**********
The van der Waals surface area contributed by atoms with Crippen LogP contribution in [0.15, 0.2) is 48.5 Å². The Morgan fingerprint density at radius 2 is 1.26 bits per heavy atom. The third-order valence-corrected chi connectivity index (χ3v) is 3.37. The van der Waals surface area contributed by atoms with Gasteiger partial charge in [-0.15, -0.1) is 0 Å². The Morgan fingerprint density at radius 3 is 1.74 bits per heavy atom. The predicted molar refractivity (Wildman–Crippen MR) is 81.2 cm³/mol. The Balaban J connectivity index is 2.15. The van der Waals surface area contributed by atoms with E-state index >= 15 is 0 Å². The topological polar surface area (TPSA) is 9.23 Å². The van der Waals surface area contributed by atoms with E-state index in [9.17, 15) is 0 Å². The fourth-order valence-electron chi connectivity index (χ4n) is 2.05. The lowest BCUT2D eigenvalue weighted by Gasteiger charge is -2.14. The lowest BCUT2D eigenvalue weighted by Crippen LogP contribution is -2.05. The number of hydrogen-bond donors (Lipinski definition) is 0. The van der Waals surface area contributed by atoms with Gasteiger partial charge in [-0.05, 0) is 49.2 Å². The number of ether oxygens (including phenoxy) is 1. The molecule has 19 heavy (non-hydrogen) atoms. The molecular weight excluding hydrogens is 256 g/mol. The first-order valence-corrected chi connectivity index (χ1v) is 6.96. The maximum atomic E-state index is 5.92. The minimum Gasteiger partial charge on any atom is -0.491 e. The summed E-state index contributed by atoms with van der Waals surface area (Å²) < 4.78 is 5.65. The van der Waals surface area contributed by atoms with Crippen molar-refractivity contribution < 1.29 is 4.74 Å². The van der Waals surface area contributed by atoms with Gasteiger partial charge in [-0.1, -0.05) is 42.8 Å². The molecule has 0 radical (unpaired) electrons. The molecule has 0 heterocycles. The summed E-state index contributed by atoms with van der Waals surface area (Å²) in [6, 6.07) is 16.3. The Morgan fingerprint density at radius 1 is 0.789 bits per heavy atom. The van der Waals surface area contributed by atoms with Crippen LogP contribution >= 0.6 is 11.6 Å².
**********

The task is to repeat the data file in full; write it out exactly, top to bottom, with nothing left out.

The van der Waals surface area contributed by atoms with Crippen LogP contribution in [0.15, 0.2) is 48.5 Å². The Morgan fingerprint density at radius 2 is 1.26 bits per heavy atom. The third-order valence-corrected chi connectivity index (χ3v) is 3.37. The van der Waals surface area contributed by atoms with Gasteiger partial charge in [-0.15, -0.1) is 0 Å². The Morgan fingerprint density at radius 3 is 1.74 bits per heavy atom. The predicted molar refractivity (Wildman–Crippen MR) is 81.2 cm³/mol. The Balaban J connectivity index is 2.15. The van der Waals surface area contributed by atoms with E-state index >= 15 is 0 Å². The topological polar surface area (TPSA) is 9.23 Å². The van der Waals surface area contributed by atoms with E-state index in [9.17, 15) is 0 Å². The fourth-order valence-electron chi connectivity index (χ4n) is 2.05. The lowest BCUT2D eigenvalue weighted by Gasteiger charge is -2.14. The lowest BCUT2D eigenvalue weighted by Crippen LogP contribution is -2.05. The number of hydrogen-bond donors (Lipinski definition) is 0. The van der Waals surface area contributed by atoms with Gasteiger partial charge in [-0.05, 0) is 49.2 Å². The number of ether oxygens (including phenoxy) is 1. The molecule has 19 heavy (non-hydrogen) atoms. The molecular weight excluding hydrogens is 256 g/mol. The first-order valence-corrected chi connectivity index (χ1v) is 6.96. The maximum atomic E-state index is 5.92. The minimum Gasteiger partial charge on any atom is -0.491 e. The summed E-state index contributed by atoms with van der Waals surface area (Å²) < 4.78 is 5.65. The van der Waals surface area contributed by atoms with Crippen molar-refractivity contribution < 1.29 is 4.74 Å². The van der Waals surface area contributed by atoms with Gasteiger partial charge in [-0.1, -0.05) is 42.8 Å². The molecule has 0 radical (unpaired) electrons. The molecule has 0 heterocycles. The summed E-state index contributed by atoms with van der Waals surface area (Å²) in [6, 6.07) is 16.3. The Morgan fingerprint density at radius 1 is 0.789 bits per heavy atom. The van der Waals surface area contributed by atoms with Crippen LogP contribution >= 0.6 is 11.6 Å².